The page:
For Li, he feelt that altitude training has definitely improved his fatigue resistance. He said, “My body can clear accumulated lactic acid more quickly and I can tolerate lactic acid build-up more easily.”
Li also added that he did the Dubai Marathon on 25 January 2014 in 2 hours and 47 minutes, a personal best. Then he joined Altitude Gym in mid February 2014, and attempted the Boston Marathon on 21 April 2014. He completed it in 2 hours and 42 minutes – thus shaving off about five minutes from his previous marathon timing.
“The type of training methods though, did change slightly and I did train a little harder, but five minutes is still a lot to improve. I also did a sort of step test to exhaustion on the treadmill when I first joined the gym and repeated it again in early April, two months later. We monitored heart rate and oxygen saturation levels, and there was a noticeable drop in heart rate and rise in oxygen saturation at corresponding inclines and speeds, comparing the first and second tests,” explained Li.
Altitude training has improved his rate of recovery from injury
For Ong too, the benefits do not only extend purely to running ability. He also said that altitude training has improved his rate of recovery from injury. He explained, “It has definitely improved my recovery phase for my achilles tendon last year. It was ruptured at 20 per cent. The doctor told me that I needed at least six months to recover without running.”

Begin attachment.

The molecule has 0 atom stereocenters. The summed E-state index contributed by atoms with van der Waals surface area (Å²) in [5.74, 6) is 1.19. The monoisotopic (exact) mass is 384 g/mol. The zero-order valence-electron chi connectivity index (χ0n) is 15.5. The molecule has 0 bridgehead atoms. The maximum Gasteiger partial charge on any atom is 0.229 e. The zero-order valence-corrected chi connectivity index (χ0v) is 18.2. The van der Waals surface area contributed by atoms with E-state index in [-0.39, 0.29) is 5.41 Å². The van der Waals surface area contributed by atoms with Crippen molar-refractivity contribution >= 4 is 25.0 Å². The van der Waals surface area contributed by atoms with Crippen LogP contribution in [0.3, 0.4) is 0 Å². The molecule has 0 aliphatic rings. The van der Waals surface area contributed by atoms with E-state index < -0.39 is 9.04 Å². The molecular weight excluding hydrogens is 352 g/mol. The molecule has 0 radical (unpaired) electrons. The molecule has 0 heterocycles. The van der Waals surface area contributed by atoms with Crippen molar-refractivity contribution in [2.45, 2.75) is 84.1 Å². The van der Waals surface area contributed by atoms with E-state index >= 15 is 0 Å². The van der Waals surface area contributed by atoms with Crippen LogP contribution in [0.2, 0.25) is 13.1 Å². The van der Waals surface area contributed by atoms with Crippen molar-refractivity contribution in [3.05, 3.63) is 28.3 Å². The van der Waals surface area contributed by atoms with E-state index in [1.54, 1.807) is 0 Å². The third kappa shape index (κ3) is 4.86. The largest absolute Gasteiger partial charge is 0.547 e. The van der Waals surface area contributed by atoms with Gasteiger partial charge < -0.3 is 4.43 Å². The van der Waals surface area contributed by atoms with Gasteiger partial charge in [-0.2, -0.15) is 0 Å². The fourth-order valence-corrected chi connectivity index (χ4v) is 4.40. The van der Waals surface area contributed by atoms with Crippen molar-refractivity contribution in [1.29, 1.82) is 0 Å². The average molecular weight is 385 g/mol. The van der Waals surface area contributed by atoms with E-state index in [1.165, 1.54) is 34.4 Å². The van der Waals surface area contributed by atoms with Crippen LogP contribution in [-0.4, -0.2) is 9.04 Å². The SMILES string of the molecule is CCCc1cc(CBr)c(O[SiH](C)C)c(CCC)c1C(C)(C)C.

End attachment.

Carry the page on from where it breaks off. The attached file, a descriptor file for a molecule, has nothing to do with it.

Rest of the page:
“So I went to the Altitude Gym and did tons of spinning classes to keep my heart rate up. Within two months, I didn’t have any more pains. So I returned to running and competed at the 5,000m event in the 73rd Malaysian Negeri Sembilan Open Track & Field Championships 2014,” added Ong. And for that event, Ong hit his season personal best, having completed his run in 16 minutes and 25 seconds.
Types of exercises done by the runners
How do these runners spend their time at the Altitude Gym? For Ong, these typically include sessions on the spinning bike as well as a recovery session in an ice bath. Explained Ong, “The ice bath is the essential tool after the workout. This helps to reduce inflammation of the tired muscles.”
For Li, on the other hand, he usually uses the treadmill and the spin bikes during his twice weekly sessions, which usually last an hour each time. “But occasionally I will use the elliptical machine or do strength and conditioning exercises though,” he added. And besides going to the Altitude Gym, Li also does plenty of long runs, intervals, easy runs and tempo/fartleks – all at normal oxygen levels, to complement his low altitude sessions.
Both would recommend training at Altitude Gym
So would Li and Ong recommend the Altitude Gym to other athletes? Said Li, “I would recommend it to others, as it is a unique training facility that allows you to train your body in a way that you can’t simulate without actually travelling to high altitude. It is a good supplementary training approach to general fitness and conditioning.”
Added Ong, “Most definitely, especially for any runners who have sustained injuries and cannot do running – in order to improve their speed of recovery.”